The exhibition of the kitchen from her home in Cambridge, Mass., is timed to what would have been Child's 100th birthday, Aug. 15.
This limited engagement offers a sneak peek of the museum's upcoming exhibition, "FOOD: Transforming the American Table 1950-2000," which opens Nov. 20.
"Julia Child referred to her kitchen as the beating heart of her household," Paula Johnson, museum curator and project director for the exhibition, said in a statement. "In the 10 years since we first displayed it, the kitchen has become a perennial favorite of our visitors. We look forward to joining Child devotees and novices alike in honoring her legacy here at the kitchen for her birthday."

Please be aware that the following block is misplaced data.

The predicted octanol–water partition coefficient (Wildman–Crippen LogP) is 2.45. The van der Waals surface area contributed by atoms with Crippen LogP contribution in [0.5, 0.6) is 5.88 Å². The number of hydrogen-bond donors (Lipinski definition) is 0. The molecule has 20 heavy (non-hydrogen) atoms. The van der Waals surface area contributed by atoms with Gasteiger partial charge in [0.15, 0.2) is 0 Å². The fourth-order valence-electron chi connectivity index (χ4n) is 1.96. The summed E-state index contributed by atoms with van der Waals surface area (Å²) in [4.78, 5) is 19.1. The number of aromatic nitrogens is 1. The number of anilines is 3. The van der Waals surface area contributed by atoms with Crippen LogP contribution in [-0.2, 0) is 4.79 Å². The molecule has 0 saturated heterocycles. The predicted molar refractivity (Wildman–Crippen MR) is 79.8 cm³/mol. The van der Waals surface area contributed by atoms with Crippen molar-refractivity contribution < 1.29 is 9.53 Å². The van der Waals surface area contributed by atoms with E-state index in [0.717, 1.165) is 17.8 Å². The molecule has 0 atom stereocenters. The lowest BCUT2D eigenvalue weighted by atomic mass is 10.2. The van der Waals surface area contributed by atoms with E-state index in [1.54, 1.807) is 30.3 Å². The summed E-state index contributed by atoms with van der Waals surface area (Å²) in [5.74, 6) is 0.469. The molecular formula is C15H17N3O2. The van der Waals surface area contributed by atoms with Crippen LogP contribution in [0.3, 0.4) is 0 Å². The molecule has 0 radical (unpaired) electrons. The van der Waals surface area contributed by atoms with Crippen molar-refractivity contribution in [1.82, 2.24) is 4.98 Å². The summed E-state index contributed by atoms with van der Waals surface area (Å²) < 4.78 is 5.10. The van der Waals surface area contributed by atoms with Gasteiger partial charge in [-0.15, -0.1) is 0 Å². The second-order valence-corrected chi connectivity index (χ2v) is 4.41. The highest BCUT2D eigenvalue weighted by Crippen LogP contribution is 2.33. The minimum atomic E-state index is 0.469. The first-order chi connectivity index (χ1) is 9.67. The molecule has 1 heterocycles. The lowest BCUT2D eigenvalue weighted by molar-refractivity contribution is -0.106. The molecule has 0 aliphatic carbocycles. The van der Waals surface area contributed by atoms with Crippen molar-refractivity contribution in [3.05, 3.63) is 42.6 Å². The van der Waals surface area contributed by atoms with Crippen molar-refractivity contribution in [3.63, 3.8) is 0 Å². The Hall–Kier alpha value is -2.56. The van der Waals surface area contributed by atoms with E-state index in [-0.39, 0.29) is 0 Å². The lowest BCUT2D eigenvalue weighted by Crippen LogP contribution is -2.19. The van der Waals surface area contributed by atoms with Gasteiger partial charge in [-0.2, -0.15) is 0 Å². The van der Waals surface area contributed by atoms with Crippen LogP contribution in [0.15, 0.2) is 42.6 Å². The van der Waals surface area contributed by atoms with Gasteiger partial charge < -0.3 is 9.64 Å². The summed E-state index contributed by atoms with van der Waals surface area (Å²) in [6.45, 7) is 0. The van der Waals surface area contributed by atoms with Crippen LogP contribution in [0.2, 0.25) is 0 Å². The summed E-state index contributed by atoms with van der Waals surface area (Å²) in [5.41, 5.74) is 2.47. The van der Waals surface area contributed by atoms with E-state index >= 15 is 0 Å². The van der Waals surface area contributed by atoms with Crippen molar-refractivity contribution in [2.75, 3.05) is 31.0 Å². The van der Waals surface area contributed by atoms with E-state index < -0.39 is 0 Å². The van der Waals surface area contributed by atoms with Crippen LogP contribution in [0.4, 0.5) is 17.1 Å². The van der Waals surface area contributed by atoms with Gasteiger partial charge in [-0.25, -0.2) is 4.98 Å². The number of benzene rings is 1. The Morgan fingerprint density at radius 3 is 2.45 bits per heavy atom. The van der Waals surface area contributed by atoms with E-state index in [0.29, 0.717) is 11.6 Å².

Child donated the kitchen to the museum in 2001 along with its hundreds of tools, appliances and furnishings.
Credited with making French cooking widely accessible to non-professional cooks, Child died Aug. 13, 2004, two days before her 92nd birthday. She was the longtime host of "The French Chef" on PBS and co-author of the culinary bible "Mastering the Art of French Cooking."
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